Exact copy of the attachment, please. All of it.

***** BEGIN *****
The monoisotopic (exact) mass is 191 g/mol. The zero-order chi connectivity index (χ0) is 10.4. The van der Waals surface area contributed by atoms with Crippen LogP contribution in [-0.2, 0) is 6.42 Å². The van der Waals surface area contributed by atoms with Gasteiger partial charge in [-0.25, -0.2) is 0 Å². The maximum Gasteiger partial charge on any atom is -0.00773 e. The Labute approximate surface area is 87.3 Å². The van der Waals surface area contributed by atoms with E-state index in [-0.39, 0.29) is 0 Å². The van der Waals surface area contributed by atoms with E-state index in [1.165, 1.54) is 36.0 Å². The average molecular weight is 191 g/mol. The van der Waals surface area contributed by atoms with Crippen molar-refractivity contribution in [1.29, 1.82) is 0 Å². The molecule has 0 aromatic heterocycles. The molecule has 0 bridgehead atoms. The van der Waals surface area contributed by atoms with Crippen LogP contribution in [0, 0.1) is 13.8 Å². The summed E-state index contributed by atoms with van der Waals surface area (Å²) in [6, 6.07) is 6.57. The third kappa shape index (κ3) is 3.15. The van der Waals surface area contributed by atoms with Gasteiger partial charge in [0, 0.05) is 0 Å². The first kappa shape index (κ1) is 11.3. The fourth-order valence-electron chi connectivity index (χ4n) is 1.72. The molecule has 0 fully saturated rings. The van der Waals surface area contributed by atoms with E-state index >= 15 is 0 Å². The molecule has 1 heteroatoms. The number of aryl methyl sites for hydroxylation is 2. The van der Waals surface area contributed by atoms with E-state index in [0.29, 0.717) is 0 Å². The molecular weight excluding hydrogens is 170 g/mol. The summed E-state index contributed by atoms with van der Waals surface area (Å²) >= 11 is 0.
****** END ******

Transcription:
The monoisotopic (exact) mass is 191 g/mol. The zero-order chi connectivity index (χ0) is 10.4. The van der Waals surface area contributed by atoms with Crippen LogP contribution in [-0.2, 0) is 6.42 Å². The van der Waals surface area contributed by atoms with Gasteiger partial charge in [-0.25, -0.2) is 0 Å². The maximum Gasteiger partial charge on any atom is -0.00773 e. The Labute approximate surface area is 87.3 Å². The van der Waals surface area contributed by atoms with E-state index in [-0.39, 0.29) is 0 Å². The van der Waals surface area contributed by atoms with E-state index in [1.165, 1.54) is 36.0 Å². The average molecular weight is 191 g/mol. The van der Waals surface area contributed by atoms with Crippen molar-refractivity contribution in [1.29, 1.82) is 0 Å². The molecule has 0 aromatic heterocycles. The molecule has 0 bridgehead atoms. The van der Waals surface area contributed by atoms with Crippen LogP contribution in [0, 0.1) is 13.8 Å². The summed E-state index contributed by atoms with van der Waals surface area (Å²) in [6, 6.07) is 6.57. The third kappa shape index (κ3) is 3.15. The van der Waals surface area contributed by atoms with Gasteiger partial charge in [0, 0.05) is 0 Å². The first kappa shape index (κ1) is 11.3. The fourth-order valence-electron chi connectivity index (χ4n) is 1.72. The molecule has 0 fully saturated rings. The van der Waals surface area contributed by atoms with E-state index >= 15 is 0 Å². The molecule has 1 heteroatoms. The number of aryl methyl sites for hydroxylation is 2. The van der Waals surface area contributed by atoms with E-state index in [0.29, 0.717) is 0 Å². The molecular weight excluding hydrogens is 170 g/mol. The summed E-state index contributed by atoms with van der Waals surface area (Å²) >= 11 is 0.